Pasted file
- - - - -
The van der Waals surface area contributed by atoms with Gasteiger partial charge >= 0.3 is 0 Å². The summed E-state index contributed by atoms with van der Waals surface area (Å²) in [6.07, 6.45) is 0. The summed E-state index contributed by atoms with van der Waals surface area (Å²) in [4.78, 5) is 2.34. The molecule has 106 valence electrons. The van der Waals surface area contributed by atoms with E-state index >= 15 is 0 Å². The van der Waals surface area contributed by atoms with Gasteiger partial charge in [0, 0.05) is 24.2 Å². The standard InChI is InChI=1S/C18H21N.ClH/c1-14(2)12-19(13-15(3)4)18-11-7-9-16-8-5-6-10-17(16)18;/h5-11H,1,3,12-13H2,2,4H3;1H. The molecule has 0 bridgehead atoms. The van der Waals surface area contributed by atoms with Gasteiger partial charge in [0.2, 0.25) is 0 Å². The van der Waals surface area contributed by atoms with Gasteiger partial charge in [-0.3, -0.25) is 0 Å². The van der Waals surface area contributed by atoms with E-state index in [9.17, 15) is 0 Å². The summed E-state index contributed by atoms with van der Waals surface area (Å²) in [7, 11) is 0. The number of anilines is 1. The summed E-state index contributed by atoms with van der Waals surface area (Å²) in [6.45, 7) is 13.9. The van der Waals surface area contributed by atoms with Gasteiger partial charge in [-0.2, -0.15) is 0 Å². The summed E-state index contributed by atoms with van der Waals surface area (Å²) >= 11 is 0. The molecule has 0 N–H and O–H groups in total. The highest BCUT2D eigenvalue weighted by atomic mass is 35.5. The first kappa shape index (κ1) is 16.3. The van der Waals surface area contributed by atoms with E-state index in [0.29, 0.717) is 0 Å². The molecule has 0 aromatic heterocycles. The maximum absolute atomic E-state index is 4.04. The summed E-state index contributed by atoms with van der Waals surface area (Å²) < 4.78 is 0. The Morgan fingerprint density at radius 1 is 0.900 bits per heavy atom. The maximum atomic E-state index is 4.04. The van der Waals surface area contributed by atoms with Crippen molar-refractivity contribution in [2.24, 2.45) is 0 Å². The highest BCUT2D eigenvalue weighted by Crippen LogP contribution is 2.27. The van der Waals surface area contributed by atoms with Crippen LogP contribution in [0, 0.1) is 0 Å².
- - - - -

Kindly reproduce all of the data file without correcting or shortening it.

The van der Waals surface area contributed by atoms with Gasteiger partial charge >= 0.3 is 0 Å². The summed E-state index contributed by atoms with van der Waals surface area (Å²) in [6.07, 6.45) is 0. The summed E-state index contributed by atoms with van der Waals surface area (Å²) in [4.78, 5) is 2.34. The molecule has 106 valence electrons. The van der Waals surface area contributed by atoms with E-state index >= 15 is 0 Å². The van der Waals surface area contributed by atoms with Gasteiger partial charge in [0, 0.05) is 24.2 Å². The standard InChI is InChI=1S/C18H21N.ClH/c1-14(2)12-19(13-15(3)4)18-11-7-9-16-8-5-6-10-17(16)18;/h5-11H,1,3,12-13H2,2,4H3;1H. The molecule has 0 bridgehead atoms. The van der Waals surface area contributed by atoms with Gasteiger partial charge in [0.2, 0.25) is 0 Å². The van der Waals surface area contributed by atoms with Gasteiger partial charge in [-0.3, -0.25) is 0 Å². The van der Waals surface area contributed by atoms with E-state index in [9.17, 15) is 0 Å². The summed E-state index contributed by atoms with van der Waals surface area (Å²) in [7, 11) is 0. The number of anilines is 1. The summed E-state index contributed by atoms with van der Waals surface area (Å²) in [6.45, 7) is 13.9. The van der Waals surface area contributed by atoms with Gasteiger partial charge in [-0.2, -0.15) is 0 Å². The summed E-state index contributed by atoms with van der Waals surface area (Å²) >= 11 is 0. The molecule has 0 N–H and O–H groups in total. The highest BCUT2D eigenvalue weighted by atomic mass is 35.5. The first kappa shape index (κ1) is 16.3. The van der Waals surface area contributed by atoms with E-state index in [0.29, 0.717) is 0 Å². The molecule has 0 aromatic heterocycles. The maximum absolute atomic E-state index is 4.04. The summed E-state index contributed by atoms with van der Waals surface area (Å²) < 4.78 is 0. The Morgan fingerprint density at radius 1 is 0.900 bits per heavy atom. The maximum atomic E-state index is 4.04. The van der Waals surface area contributed by atoms with Crippen molar-refractivity contribution in [2.24, 2.45) is 0 Å². The highest BCUT2D eigenvalue weighted by Crippen LogP contribution is 2.27. The van der Waals surface area contributed by atoms with Crippen LogP contribution in [0, 0.1) is 0 Å².